For decades, some investigators and clinicians have promoted the theory that depression is caused by abnormalities involving the serotonin system. This hypothesis has been encouraged by pharmaceutical companies that have developed selective serotonin-reuptake inhibitor (SSRI) antidepressant medications. A recent systematic review by Joanna Moncrieff and colleagues published in the journal Molecular Psychiatry concludes that “the huge research effort based on the serotonin hypothesis has not produced convincing evidence of a biochemical basis to depression…We suggest it is time to acknowledge that the serotonin theory of depression is not empirically substantiated.”
Analysis of Serotonin Research
These authors performed comprehensive (“umbrella”) analyzes of earlier reviews, meta-analyses, other large single studies, and genetic studies. They categorized prior work into six groups: studies examining levels of serotonin and its major metabolite, 5-hydroxyindoleacetic acid (5-HIAA); studies of serotonin 5-HT1A receptor binding; studies of the serotonin transporter involved in the uptake of serotonin into cells; studies involving tryptophan depletion (tryptophan is the amino acid precursor of serotonin); studies of the gene that generates the serotonin transporter; and studies examining interactions between the gene responsible for the serotonin transporter and stress.
The results of their analyzes led the authors to conclude that the serotonin hypothesis of depression is not substantiated by available evidence. Their argument is convincing and not surprising in the light of modern neuroscience. If dysfunction in the serotonin system is not a primary cause of depressive symptoms, what are the implications in terms of antidepressant treatment?
Implications for Antidepressant Treatment
Depressive disorders are a complex group of illnesses. Genetic and environmental factors increase the risk of an individual developing depression. It is unlikely that the actual “causes” of psychotic depression or bipolar depression are the same as those underlying depression associated with personality disorders or substance use disorders. However, all types of depressive disorders have overlapping symptoms involving changes in mood, interest, energy, sleep, appetite, motivation, concentration, self-image, and desire to live.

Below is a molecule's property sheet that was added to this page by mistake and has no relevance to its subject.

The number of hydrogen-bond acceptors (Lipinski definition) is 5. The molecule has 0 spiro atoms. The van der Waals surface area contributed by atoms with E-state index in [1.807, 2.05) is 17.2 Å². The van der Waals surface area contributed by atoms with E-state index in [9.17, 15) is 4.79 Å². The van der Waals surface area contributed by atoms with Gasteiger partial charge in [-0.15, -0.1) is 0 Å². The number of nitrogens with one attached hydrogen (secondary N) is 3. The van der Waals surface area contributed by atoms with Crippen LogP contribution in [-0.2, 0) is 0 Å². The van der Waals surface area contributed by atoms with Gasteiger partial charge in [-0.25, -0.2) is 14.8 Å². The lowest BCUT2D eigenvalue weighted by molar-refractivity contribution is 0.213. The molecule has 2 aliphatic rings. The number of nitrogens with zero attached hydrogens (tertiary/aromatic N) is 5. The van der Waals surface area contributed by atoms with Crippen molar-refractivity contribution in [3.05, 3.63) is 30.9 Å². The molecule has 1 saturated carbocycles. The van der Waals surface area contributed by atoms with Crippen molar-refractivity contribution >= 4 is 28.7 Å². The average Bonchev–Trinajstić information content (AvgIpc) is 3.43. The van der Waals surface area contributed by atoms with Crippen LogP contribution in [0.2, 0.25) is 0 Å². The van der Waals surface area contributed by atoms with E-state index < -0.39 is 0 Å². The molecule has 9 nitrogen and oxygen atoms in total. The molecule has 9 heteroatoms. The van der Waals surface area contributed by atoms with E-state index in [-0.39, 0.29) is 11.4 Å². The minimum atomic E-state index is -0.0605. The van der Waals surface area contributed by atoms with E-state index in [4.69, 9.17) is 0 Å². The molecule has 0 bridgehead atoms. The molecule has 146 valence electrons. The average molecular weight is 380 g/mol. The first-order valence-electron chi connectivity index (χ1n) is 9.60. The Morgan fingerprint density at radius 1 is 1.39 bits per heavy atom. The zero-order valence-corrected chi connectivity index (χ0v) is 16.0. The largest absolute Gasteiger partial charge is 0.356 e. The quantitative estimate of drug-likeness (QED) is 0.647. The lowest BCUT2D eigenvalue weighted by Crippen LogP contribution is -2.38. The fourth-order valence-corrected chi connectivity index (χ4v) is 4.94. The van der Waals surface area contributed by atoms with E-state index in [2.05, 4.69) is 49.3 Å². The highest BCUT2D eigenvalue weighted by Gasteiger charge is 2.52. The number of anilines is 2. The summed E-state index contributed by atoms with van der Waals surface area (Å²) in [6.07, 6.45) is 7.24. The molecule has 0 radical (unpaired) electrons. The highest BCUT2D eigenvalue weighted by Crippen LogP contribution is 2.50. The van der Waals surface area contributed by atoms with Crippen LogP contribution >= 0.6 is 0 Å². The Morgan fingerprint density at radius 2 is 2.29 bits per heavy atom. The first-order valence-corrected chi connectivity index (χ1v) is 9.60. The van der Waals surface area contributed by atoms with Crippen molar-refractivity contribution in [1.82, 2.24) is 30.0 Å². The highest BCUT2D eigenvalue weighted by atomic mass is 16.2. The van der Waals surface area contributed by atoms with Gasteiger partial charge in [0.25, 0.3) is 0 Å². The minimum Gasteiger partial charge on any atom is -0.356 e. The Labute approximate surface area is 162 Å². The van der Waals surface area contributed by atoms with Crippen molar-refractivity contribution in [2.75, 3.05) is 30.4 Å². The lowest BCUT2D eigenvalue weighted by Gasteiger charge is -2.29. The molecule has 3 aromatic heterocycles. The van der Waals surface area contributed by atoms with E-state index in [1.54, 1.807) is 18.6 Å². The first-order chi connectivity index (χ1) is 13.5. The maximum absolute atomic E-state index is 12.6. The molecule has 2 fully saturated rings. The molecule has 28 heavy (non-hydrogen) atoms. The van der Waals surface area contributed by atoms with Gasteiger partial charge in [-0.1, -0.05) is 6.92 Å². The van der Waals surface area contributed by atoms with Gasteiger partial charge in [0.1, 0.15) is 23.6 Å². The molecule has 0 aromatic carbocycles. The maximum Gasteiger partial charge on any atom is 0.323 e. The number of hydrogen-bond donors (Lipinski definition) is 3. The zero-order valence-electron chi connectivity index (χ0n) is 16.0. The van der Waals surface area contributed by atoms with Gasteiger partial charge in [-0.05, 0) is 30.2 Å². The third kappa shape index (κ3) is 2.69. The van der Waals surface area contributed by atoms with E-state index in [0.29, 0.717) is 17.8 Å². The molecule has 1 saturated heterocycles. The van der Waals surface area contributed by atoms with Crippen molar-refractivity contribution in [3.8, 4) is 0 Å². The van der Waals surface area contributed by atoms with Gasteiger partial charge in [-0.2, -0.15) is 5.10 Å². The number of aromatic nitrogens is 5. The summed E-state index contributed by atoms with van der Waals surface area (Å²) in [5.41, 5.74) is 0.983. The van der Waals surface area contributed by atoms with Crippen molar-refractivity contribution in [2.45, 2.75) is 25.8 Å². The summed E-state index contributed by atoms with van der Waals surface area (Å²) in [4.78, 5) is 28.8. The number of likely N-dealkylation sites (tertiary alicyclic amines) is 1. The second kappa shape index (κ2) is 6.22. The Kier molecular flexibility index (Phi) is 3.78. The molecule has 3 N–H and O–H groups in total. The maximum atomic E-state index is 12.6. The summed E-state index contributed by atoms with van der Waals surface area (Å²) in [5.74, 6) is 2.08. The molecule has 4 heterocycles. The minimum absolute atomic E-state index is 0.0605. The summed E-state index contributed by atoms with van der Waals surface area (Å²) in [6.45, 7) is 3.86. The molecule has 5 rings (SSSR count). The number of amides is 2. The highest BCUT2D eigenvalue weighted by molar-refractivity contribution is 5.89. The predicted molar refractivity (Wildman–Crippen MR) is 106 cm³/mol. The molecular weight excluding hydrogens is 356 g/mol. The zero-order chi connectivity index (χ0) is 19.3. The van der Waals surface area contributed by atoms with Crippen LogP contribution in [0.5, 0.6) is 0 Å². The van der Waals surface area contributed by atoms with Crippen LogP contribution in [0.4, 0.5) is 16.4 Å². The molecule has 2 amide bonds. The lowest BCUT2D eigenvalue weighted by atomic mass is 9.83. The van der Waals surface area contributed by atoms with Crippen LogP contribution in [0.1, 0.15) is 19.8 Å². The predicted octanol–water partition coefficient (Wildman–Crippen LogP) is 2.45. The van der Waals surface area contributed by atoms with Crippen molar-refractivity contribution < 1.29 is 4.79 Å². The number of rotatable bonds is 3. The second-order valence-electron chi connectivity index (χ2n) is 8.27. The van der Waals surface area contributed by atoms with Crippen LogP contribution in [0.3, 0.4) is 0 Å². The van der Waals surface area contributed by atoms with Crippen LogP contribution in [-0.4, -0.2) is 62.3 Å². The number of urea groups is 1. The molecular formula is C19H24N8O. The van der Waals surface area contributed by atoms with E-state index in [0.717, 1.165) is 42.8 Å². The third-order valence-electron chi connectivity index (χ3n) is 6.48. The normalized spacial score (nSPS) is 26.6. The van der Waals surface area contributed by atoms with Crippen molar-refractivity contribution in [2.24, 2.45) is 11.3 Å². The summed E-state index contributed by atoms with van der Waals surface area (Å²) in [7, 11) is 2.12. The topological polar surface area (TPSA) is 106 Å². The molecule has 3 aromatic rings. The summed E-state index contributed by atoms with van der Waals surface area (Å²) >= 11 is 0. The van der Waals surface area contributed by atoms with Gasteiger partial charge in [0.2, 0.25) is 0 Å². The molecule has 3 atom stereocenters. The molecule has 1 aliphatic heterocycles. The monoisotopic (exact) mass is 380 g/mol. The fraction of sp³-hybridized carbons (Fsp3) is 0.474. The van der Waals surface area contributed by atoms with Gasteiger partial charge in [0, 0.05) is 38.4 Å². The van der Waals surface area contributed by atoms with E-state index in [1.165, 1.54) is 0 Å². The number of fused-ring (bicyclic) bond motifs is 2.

It is likely that this group of interrelated behaviors involves abnormalities in specific brain networks—ie, groups of cells in different brain regions that function as a unit to generate various aspects of the mind including cognition (thinking), emotion, and motivation among other functions. and behaviors. Neurons and glial cells involved in such neural networks are activated and regulated by a variety of neurotransmitters as well as by other chemicals such as growth factors that alter connections between cells. Therefore, it should not be surprising that drugs that affect one or more neurotransmitters have the potential to influence the neurocircuitry underlying depression and its symptoms. Various antidepressant medications powerfully influence the serotonergic, noradrenergic, dopaminergic, GABAergic, and glutamatergic neurotransmitter systems. These medications also have a variety of other effects that can modulate neuronal function including effects on inflammation, cellular stress, and neuronal plasticity (changeability).
The fact that certain classes of antidepressants influence one or more transmitter systems does not mean that deficits in those neurotransmitters are the actual causes of depression. Rather, it suggests that medications that influence certain neurotransmitters may have the ability to adjust the neurocircuitry responsible for symptoms common to depressive disorders regardless of the actual causes of these disorders. Hence, the question of whether antidepressants are effective in treating depression is separate from questions about brain mechanisms underlying depression. A nonpsychiatric example of this is the use of aspirin or acetaminophen to treat fever. These agents are effective in lowering fever, but typically have nothing to do with the cause of the fever.
The conclusion of the Moncrieff et al. paper that depression is not a serotonin-mediated disorder should not affect how a person views the efficacy of antidepressant medications. Rather, this paper debunks the oversimplified, but convenient, hypothesis that depression is primarily a serotonin-deficit disorder, reflecting a specific “chemical imbalance.”
This post was written by Eugene Rubin, MD, Ph.D., and Charles Zorumski, MD